Sep. 8, 2010

Why is There Something Rather than Nothing?

The publication of Stephen Hawking's latest book The Grand Design has stirred some new fire into the old embers of metaphysical speculation. Specifically, the discussion centres on one of the perennial Big Questions; why is there something rather than nothing?

Tough question that, probably impossible for the human mind to definitively answer. I haven't read Hawking's latest book yet, but from reviews I've noted on-line it would seem his answer is that the laws of the universe are such that it didn't require any outside force to initiate the manifestation  of a new universe. Which begs the question, where did these laws come from? Isn't the very concept of a "law" rather anthropomorphic? ("Your Honour, my client violated Planck's Constant by reason of temporary insanity.")

On the other side are the theists whose answer is that a transcendent, pre-existing entity, being or force willed the creation and set out the laws. This answer seems more complete but still doesn't offer a final solution because of course it begs the question, why is there a God anyway? Again, why is there something, even a transcendent something or someone, rather than nothing?

The Buddha's position was that such questions are fundamentally impossible to answer and useless to speculate about. His teaching was meant to be practical; what is our existential dilemma, how did we get ourselves into this mess, is there a way out and how do we manage to get there? Knowledge about the original manifestation or creation of the universe, even if it could be had, would not be useful in answering any of these practical questions.

Instead of a creation theory, the Buddha taught the dependent origination which has the more limited and practical purpose of describing how we find ourselves in this state of cyclic suffering known as samsara. It is a teaching that is entirely oriented toward the immediate human experience and does not attempt to push the question back to ultimate origins.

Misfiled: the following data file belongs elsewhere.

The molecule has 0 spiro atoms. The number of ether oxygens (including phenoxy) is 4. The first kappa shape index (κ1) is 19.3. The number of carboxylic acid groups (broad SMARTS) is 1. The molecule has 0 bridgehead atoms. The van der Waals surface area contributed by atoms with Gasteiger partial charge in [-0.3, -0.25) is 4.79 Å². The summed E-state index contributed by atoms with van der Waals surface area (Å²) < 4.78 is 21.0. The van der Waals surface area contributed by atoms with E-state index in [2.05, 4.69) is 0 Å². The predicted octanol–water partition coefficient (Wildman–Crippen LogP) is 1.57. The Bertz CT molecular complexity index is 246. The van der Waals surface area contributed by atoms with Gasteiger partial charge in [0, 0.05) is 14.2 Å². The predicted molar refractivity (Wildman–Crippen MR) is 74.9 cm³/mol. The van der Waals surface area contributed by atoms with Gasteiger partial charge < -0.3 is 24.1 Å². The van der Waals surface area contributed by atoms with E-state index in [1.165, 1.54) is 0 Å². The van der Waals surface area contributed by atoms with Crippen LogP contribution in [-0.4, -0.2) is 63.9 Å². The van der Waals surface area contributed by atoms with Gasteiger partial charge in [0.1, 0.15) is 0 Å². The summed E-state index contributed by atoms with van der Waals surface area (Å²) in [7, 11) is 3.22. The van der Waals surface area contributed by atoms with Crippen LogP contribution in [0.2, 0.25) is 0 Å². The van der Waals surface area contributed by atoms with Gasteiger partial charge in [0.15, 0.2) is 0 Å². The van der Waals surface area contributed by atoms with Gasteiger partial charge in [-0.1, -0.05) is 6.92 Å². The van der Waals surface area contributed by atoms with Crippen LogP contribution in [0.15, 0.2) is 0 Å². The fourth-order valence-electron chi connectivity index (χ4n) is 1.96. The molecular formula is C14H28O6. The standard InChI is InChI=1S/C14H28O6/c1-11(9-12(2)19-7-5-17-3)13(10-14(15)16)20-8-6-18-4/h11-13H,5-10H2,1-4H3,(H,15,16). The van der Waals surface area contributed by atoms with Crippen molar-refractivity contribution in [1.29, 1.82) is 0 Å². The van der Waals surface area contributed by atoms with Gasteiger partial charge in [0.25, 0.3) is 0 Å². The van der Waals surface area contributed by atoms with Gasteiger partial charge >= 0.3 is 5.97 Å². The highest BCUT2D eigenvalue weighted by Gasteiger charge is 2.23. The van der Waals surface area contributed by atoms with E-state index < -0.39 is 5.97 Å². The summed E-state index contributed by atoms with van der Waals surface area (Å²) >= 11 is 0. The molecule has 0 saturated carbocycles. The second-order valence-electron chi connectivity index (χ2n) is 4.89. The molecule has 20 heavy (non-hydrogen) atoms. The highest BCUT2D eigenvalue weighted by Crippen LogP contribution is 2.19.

Without forgetting these original Buddhist principles, it may be interesting to think about how a Buddhist would position himself in the current debate.

For one thing, we should not assume that the universe needed to have a point of origin at all. While the Buddha, as noted above, refused to speculate on the matter, the later Buddhist tradition definitely leaned toward the idea that universe was both beginingless and endless, infinite in both directions and fundamentally cyclical in nature. This was in line with the general trend of Indian thought which is in stark contrast to the linear, eschatological view of Zoroastrian Persia and the monotheistic religions of the west, (whose cosmology may have roots in Zoroastrianism.)

Nowadays, the linear view has found some support in the Big Bang theory. But we should be careful not to take this as definitively proven. There is some contrary evidence that would support a "steady-state" or eternally existing universe. Most probably, the Buddha was right in that this is a question which can never be finally answered.

If we allow for the sake of argument that the universe may not have a single moment of origin, while this doesn't put to rest the question of why there is something rather than nothing, it does shift the emphasis somewhat and would tend against the idea of a creator. Schopenhauer addressed this from a philosophical perspective and said that there is no logical necessity for a first origin and that such an original moment would be a fundamental break in the chain of causality.